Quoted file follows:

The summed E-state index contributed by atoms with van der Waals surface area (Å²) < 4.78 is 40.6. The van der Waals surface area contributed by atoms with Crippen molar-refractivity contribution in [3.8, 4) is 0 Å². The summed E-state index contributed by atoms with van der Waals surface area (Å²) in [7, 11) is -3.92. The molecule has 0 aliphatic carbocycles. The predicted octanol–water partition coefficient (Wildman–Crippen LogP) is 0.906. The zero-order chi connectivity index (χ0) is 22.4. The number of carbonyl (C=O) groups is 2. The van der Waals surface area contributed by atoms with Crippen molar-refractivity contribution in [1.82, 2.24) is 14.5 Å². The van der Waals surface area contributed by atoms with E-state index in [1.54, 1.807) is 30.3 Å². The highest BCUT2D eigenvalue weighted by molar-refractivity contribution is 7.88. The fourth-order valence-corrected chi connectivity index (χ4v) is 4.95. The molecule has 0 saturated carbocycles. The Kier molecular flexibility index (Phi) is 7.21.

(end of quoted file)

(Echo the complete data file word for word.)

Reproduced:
The summed E-state index contributed by atoms with van der Waals surface area (Å²) < 4.78 is 40.6. The van der Waals surface area contributed by atoms with Crippen molar-refractivity contribution in [3.8, 4) is 0 Å². The summed E-state index contributed by atoms with van der Waals surface area (Å²) in [7, 11) is -3.92. The molecule has 0 aliphatic carbocycles. The predicted octanol–water partition coefficient (Wildman–Crippen LogP) is 0.906. The zero-order chi connectivity index (χ0) is 22.4. The number of carbonyl (C=O) groups is 2. The van der Waals surface area contributed by atoms with Crippen molar-refractivity contribution in [1.82, 2.24) is 14.5 Å². The van der Waals surface area contributed by atoms with E-state index in [1.54, 1.807) is 30.3 Å². The highest BCUT2D eigenvalue weighted by molar-refractivity contribution is 7.88. The fourth-order valence-corrected chi connectivity index (χ4v) is 4.95. The molecule has 0 saturated carbocycles. The Kier molecular flexibility index (Phi) is 7.21.